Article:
Samsung is the reigning king when it comes to smartphone market share, but that success never translated to tablets. With the smartphone market slowing, Samsung made a decision to go “all in” on tablets for 2014. It all started in January with the Galaxy Tab Pro series and the Galaxy Note Pro. Then they followed up with the Galaxy Tab 4 series a few months later. That seemed like enough, but Samsung wasn’t done. They decided to come out with something extraordinary. The Tab S promises to sport the most amazing display on a tablet ever, not to mention it’s pretty thin. There is no shortage of tablets available today. From budget to high-end, you won’t have trouble finding something. This begs the question…..Do consumers really care about the high-end when it comes to tablets? The Tab S isn’t crazy expensive, but you will find plenty of cheaper offerings. Should the Tab S be your next tablet?
Note: The Galaxy Tab S comes in two sizes, 8.4-inches and 10.5-inches. This review will concentrate on the 8.4-inch model although both tablets are very similar, other than the size.
Samsung has brought the same dimpled back that is found on the Galaxy S 5 to the Tab S. Some refer to it as the band-aid look, and it’s not something that reviewers have embraced, including myself. With that said, I thought when it transferred to a bigger device, it would be even uglier, but it wasn’t the case for me. Don’t get me wrong, I am not saying I like the dimpled look now, it just doesn’t bother me as much anymore. Maybe it’s because I have become de-sensitized to it since it’s been several months since the Galaxy S 5 was introduced. To be truthful, the dimples aren’t all that noticeable unless the light hits them a certain way. To be even more truthful…who cares? It’s the back of the damn tablet and you should be looking at the screen anyway.
My biggest complaint with the Tab S is the continued button layout that Samsung insists on using, as in the hard home button and capacitive back and recents buttons. This is something that has been on all their phones, but when it came to tablets, they only started implementing it last year. Samsung likes consistency so that is likely why they did it, and I guess that’s a good thing for consumers.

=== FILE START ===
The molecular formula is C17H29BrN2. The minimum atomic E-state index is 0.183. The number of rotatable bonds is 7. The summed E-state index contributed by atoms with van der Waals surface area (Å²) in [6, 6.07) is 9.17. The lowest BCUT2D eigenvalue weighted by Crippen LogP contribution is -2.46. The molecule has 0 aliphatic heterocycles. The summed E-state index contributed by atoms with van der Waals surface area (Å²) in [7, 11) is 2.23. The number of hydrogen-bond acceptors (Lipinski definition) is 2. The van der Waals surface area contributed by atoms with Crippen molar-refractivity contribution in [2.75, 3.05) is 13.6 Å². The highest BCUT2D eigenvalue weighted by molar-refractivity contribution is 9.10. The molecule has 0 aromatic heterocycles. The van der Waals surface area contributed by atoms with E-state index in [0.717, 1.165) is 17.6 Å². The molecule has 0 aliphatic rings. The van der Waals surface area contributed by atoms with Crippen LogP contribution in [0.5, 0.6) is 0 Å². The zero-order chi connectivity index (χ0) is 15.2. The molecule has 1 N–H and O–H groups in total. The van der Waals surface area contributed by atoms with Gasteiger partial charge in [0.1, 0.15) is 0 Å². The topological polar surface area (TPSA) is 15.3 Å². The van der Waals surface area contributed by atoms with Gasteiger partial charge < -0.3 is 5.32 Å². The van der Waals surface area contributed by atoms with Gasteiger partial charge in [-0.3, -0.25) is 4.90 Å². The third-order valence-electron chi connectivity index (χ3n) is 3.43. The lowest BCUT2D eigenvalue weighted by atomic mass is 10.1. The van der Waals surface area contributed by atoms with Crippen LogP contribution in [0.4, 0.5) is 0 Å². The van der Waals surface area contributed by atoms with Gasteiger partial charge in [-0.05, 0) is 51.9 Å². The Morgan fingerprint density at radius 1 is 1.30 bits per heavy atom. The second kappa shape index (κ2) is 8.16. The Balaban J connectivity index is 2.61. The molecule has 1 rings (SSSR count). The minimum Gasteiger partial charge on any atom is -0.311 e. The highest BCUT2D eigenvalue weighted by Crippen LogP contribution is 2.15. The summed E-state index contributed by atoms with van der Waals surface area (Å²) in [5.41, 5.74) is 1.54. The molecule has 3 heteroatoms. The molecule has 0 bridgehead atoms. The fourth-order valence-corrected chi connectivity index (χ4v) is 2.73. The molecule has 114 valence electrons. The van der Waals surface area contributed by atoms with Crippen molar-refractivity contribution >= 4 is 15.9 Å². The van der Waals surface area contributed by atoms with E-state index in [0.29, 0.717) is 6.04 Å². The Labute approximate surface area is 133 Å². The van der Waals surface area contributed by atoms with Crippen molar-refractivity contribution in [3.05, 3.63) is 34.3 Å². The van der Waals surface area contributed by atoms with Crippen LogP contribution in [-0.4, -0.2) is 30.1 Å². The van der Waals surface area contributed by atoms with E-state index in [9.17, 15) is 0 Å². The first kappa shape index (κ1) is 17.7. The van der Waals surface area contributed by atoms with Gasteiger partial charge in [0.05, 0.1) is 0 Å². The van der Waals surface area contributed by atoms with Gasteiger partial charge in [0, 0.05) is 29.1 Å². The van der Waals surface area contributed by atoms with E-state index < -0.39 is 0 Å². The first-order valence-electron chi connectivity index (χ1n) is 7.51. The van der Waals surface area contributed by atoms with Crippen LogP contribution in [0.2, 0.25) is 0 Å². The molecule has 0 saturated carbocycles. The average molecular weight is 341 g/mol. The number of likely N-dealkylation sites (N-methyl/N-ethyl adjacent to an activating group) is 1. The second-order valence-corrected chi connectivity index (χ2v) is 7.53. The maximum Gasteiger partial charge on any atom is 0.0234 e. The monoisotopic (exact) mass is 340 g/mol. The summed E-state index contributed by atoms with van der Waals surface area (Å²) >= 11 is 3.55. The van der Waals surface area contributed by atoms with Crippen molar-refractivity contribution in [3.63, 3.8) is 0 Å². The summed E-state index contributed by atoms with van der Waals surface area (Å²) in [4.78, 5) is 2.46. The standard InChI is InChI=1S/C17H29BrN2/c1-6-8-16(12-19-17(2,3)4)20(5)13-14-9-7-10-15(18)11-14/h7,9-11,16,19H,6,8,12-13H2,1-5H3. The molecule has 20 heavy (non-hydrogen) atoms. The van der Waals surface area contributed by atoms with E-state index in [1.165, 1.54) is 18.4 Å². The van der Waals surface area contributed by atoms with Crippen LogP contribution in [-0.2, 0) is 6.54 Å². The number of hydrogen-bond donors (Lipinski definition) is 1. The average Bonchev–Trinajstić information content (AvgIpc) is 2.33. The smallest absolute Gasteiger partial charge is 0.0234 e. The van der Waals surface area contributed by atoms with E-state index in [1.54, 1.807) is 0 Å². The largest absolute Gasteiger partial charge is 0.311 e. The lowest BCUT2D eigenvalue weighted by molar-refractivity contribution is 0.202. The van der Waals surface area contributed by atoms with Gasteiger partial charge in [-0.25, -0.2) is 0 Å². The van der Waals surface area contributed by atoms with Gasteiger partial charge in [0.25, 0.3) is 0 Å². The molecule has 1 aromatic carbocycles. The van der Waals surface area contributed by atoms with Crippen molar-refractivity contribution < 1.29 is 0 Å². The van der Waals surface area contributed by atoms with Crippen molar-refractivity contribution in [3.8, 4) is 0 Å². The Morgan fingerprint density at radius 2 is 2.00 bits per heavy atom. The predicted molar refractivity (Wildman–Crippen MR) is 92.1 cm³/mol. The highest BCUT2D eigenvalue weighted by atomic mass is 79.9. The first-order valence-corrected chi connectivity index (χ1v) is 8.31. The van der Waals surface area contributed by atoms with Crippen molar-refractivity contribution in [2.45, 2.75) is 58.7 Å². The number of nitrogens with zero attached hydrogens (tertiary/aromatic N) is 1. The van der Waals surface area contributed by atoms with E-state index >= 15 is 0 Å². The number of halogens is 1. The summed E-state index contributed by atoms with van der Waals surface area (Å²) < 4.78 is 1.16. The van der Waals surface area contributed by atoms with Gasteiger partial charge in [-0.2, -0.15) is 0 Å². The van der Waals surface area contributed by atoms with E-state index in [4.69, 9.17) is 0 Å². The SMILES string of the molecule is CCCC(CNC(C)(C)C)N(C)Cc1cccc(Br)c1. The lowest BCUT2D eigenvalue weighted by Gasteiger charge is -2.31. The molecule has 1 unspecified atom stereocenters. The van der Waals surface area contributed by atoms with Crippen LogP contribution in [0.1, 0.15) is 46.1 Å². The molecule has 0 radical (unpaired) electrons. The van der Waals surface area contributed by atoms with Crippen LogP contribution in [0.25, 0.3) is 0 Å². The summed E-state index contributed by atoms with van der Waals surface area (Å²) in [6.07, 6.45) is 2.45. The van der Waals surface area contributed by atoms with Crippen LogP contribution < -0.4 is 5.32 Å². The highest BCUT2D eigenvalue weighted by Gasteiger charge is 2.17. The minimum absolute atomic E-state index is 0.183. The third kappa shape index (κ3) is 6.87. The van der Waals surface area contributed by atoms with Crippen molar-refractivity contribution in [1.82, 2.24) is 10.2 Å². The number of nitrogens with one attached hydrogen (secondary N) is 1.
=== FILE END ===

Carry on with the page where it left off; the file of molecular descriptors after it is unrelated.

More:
Now one of the highlights of the Tab S, other than the display, has to be its size. Both models come in at 6.6 mm thick, which is 0.9mm thinner than the iPad Air and the iPad Mini. In the case of the Tab S 8.4, it’s much lighter than the smaller (7.9-inches) iPad Mini (294 grams vs 331 grams), but the difference isn’t as noticeable with the 10.5. It comes in at 465 grams, while the iPad Air comes in at 469 grams. Considering the display is 0.8-inches bigger on the Tab S, that’s pretty darn good.
As far as buttons and ports go, it’s your typical Samsung tablet other than two little circles that depress at the back of the device. These are called “Simple Clickers” and they attach to either the “Simple Cover” or the “Book Cover” accessories. Since we are talking about the back, you will also find the 8 MP camera lens with LED flash. While holding the tab in portrait mode, the front of the device has the front-facing 2 MP shooter at the top towards the middle and the physical home button and capacitive back and recents buttons are at the bottom. The top has one of the two stereo speakers at the left, while the bottom houses the other stereo speaker to the left, and the microphone jack and microUSB port to the right. The right side includes the power button towards the top, followed by the volume rocker, IR Blaster, and microSD slot. The left side is empty.
While the 8.4 is setup to be in portrait mode most of the time, the 10.5 is setup to be in landscape mode so there are some differences. If you hold it in landscape more, the top has the power button to the left followed by the volume rocker and IR blaster. The left side houses one stereo speaker towards the top with the microphone jack below it. The right side also gets a stereo speaker towards the top with the microUSB port and microSD slot below it. The physical home button and capacitive buttons are are at the bottom of the front when holding it in landscape mode.
Ever since I reviewed the Tab Pro 8.4, I have been digging the 8.4-inch size. To me it’s the new sweet spot for tablets. 7-inches isn’t bad, but it’s a little small. 10+ inches also isn’t bad, but it’s a little too big. To me, 8.4-inches is just right.